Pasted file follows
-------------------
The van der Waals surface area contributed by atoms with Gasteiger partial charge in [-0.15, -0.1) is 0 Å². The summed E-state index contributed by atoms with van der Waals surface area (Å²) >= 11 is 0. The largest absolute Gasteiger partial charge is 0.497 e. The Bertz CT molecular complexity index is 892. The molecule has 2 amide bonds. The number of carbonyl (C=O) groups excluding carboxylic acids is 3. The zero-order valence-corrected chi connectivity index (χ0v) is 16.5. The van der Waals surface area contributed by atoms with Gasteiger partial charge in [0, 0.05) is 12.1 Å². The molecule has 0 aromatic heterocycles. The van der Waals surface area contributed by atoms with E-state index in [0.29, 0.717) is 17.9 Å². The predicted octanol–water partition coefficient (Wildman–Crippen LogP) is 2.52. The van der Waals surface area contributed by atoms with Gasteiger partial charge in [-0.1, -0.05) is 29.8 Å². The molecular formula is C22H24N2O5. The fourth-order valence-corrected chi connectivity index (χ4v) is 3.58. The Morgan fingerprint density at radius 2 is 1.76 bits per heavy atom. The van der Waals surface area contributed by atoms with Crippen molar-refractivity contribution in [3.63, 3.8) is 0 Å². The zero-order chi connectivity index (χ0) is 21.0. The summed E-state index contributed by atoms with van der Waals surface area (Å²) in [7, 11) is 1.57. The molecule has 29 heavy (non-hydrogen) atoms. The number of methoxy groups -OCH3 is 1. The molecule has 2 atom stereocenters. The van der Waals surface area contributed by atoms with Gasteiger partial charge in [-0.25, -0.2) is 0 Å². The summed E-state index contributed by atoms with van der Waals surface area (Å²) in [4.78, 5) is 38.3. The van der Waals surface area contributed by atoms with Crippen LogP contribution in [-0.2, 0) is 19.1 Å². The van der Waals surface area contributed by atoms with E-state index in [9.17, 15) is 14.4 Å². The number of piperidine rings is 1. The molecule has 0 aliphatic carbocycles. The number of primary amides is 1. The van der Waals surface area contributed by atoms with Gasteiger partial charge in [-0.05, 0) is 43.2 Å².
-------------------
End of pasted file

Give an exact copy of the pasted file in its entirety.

The van der Waals surface area contributed by atoms with Gasteiger partial charge in [-0.15, -0.1) is 0 Å². The summed E-state index contributed by atoms with van der Waals surface area (Å²) >= 11 is 0. The largest absolute Gasteiger partial charge is 0.497 e. The Bertz CT molecular complexity index is 892. The molecule has 2 amide bonds. The number of carbonyl (C=O) groups excluding carboxylic acids is 3. The zero-order valence-corrected chi connectivity index (χ0v) is 16.5. The van der Waals surface area contributed by atoms with Gasteiger partial charge in [0, 0.05) is 12.1 Å². The molecule has 0 aromatic heterocycles. The van der Waals surface area contributed by atoms with E-state index in [0.29, 0.717) is 17.9 Å². The predicted octanol–water partition coefficient (Wildman–Crippen LogP) is 2.52. The van der Waals surface area contributed by atoms with Gasteiger partial charge in [-0.1, -0.05) is 29.8 Å². The molecular formula is C22H24N2O5. The fourth-order valence-corrected chi connectivity index (χ4v) is 3.58. The Morgan fingerprint density at radius 2 is 1.76 bits per heavy atom. The van der Waals surface area contributed by atoms with Crippen molar-refractivity contribution in [3.63, 3.8) is 0 Å². The zero-order chi connectivity index (χ0) is 21.0. The summed E-state index contributed by atoms with van der Waals surface area (Å²) in [7, 11) is 1.57. The molecule has 29 heavy (non-hydrogen) atoms. The number of methoxy groups -OCH3 is 1. The molecule has 2 atom stereocenters. The van der Waals surface area contributed by atoms with Gasteiger partial charge in [-0.25, -0.2) is 0 Å². The summed E-state index contributed by atoms with van der Waals surface area (Å²) in [4.78, 5) is 38.3. The van der Waals surface area contributed by atoms with Crippen LogP contribution in [-0.2, 0) is 19.1 Å². The van der Waals surface area contributed by atoms with E-state index in [9.17, 15) is 14.4 Å². The number of piperidine rings is 1. The molecule has 0 aliphatic carbocycles. The number of primary amides is 1. The van der Waals surface area contributed by atoms with Gasteiger partial charge in [-0.05, 0) is 43.2 Å².